Sunday, 16 November 2008


With market security directed towards the Asian economy Latin American countries have embarked on a series of megaprojects in order to reach raw materials to the Pacific. One of these is the Trans-Oceanic Highway in Southern Peru, connecting Brazil –China’s main soya exporter– to the Pacific. The highway however presents a double-edged sword exposing areas of the Amazon previously closed to large-scale agriculture and corporate energy interests.

Worse still the highway is likely to aggravate the problems caused by informal gold mining and illegal logging. This in the region of Madre de Dios containing 17% of the World’s plant species, also home to some of the World's last remaining indigenous peoples living in voluntary isolation.

Construction is well under way, with only the last remaining engineering feat, the Billinghurst Bridge, delaying its near completion. The highway will link to an already existing asphalted Brazilian network reaching the Atlantic. So far, the general public and national opinion is in favour of the construction and road improvement who, influenced by the government’s propaganda, consider that the highway will bring huge economical benefits. However similar experiences in Brazil of asphalted roads cutting through the Amazon show that neighbouring protected areas have been violently degraded as an affect. Other than tourism –generally run by foreigners¬– no programs have been made to create about an alternative commerce for the region. In the absence of public mechanisms to mitigate the socio-environmental impacts indigenous peoples of the area have become the sole watchmen of the protective norms supposedly established by the state.

The reality is of course much starker.
Since the Peruvian Government’s announcement in 2003 that it would convert a connection of dirt roads into a modern highway, a new wave of immigrants from various impoverished Andean regions in Southern Peru have arrived enchanted by gold and other potentially lucrative findings. Over 200 people are said to migrate per day to the regional capital called Puerto Maldonado. Already an unbridled anarchic rush is taking place. Studies suggest that the exploitations will be further facilitated by the road improvements, incrementing contamination, the most serious of which being mercury poisoning through river afluents. Gold exploitation, as it stands, already amounts to 50% of the gross regional product.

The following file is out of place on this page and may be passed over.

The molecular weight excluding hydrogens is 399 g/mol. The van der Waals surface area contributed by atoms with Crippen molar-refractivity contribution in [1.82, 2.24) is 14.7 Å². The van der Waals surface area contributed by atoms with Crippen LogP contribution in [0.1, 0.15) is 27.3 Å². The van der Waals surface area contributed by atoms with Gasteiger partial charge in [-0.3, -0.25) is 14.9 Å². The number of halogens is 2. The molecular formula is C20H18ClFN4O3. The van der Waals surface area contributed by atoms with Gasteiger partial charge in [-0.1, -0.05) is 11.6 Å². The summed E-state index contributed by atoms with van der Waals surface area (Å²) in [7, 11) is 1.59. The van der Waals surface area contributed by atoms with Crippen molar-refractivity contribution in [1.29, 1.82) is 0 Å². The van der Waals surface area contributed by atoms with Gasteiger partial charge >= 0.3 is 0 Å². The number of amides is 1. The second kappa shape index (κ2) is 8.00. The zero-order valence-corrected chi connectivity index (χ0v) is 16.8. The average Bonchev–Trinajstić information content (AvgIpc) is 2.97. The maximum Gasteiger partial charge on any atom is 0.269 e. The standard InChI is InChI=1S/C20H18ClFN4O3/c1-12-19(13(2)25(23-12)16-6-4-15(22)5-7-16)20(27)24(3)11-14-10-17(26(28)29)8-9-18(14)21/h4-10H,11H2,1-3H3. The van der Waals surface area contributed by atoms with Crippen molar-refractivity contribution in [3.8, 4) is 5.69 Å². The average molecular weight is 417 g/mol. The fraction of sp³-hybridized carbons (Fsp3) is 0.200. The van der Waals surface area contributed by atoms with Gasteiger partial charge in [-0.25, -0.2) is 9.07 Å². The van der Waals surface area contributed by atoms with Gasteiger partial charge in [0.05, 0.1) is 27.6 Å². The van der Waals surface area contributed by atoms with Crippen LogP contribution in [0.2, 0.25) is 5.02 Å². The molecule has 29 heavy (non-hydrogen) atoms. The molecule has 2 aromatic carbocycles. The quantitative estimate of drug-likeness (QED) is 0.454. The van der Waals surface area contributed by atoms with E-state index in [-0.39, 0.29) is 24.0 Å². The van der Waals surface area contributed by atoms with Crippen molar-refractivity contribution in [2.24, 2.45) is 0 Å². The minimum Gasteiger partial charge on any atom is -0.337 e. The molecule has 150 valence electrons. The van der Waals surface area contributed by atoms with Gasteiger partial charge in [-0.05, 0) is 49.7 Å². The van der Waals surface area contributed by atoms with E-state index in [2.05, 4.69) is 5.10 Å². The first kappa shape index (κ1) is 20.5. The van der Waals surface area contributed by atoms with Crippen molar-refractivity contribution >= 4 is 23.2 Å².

Similarly the hugely sought after mahogany and rare timber market will aided by the highway, further allowing illegal loggers to enter the lands of voluntarily isolated Indians. Following his trumpeted free trade agreements Peruvian President Alan Garcia recently proposed to open up the Bahuaja-Sonene National Park of Madre de Dios, located near the Brazilian border to gas exploitation. The government has given a green light to foreign investment in the region.

Owing to its historical isolation Madre de Dios has been exposed to modernity’s whims, where by, by not being able to offer anything sustainable to the regional or international markets informality, illegality and subsequently wide deforestation will reign supreme. The Peruvian government out of inaction and supposed ‘development’ has created an unfettered playground for oil, gas, mining and logging interests.

Araseire family, who live next to the highway. Purely for the photo they dressed in their 'traditional' attire. This is no longer what they usually wear, as modernity and generally their new and more numerous Andean neighbours mock their traditions.


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  3. First stop the environmental impact of environmentalists flying kerosene burning planes to remote areas to blog against development. Then plow under all the vast cornfields of the Prairie and plant them with rainforests. Make sure to get rid of indoor plumbing for the flyover states. Once that is done only then should we start talking about the environmental impact of development in the Amazon.